Stanley Keith took common nail identification technology to a new level in the realm of "fingerprint identification," in much the same Koehler did with the ladder wood evidence. While Koehler had the satisfaction of seeing his work become part of the circumstantial evidence testimony that convicted Hauptmann, Keith's work was deemed unnecessary due to Hauptmann's weak defense, and it was never presented at trial. As an aside, I'm not so sure that was the only reason, as Keith's courtroom charts would also have had to have been much more clearly understood than his research paper, for the Hauptmann Trial jury.
Keith's later article in Iron Age magazine, Oct. 17, 1935, is a challenge to follow all the way through, but it's a brilliant and conclusive piece of research. It demonstrates clearly the condition of the nail production dies at the Monessen, PA facility and their grip die forming characteristics for the common 8d nails produced over the standard period of deterioration of those dies, could not have produced more than 16 individual kegs of nails consistent with the identical grip markings and statistical variances found in both the nails of the kidnap ladder and the nails found in Hauptmann's possession. (from his keg, overalls and nails recovered from his demolished garage)
Keith's degree of certainty was in the order of one half of one thousandth of one percent probability that the two were not from one and the same production run. I'm sure the Pittsburgh Steel Co. Quality Assurance department learned something very valuable from Keith's research and his article.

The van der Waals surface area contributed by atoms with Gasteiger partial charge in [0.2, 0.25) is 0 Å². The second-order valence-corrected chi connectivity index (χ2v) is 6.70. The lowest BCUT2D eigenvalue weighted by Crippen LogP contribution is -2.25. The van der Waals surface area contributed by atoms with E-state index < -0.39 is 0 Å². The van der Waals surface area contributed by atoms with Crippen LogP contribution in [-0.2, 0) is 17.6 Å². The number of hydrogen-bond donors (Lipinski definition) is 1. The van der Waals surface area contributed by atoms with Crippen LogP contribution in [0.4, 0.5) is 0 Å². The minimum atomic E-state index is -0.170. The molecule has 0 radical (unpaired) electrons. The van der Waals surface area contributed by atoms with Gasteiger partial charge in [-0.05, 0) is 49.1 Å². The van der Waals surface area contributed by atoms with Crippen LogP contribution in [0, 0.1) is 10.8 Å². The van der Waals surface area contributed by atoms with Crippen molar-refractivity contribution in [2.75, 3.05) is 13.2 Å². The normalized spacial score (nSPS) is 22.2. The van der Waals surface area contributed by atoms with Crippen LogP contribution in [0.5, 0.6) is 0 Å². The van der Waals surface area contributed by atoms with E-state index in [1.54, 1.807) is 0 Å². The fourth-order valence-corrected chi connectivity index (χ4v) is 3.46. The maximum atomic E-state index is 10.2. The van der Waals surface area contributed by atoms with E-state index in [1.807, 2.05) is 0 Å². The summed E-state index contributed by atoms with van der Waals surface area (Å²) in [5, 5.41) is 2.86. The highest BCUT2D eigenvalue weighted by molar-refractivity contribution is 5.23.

You're probably right Sue, unless he had a translator available! He would have need plenty of charts and pictures as his aristocratic use of words and delivery would have stultified. Can you imagine... more
Thanks Sue, I have the Melsky copy of the Keith report from Ronelle's site and the photos aren't clear enough to differentiate the die grip markings. I'll keep an eye out on eBay for that copy of... more
Sue, I'm not sure if this is the actual report as it was originally in the Oct. 17, 1935 issue and this one looks like Dec. 1935. Also, it's only two pages, which makes me think it might be some kind ... more
Keith appears to have been the 'Koehler of Nails' and based on all of the information I've seen on the man, he was absolutely thorough in his work but humanly understanding enough to realize that his ... more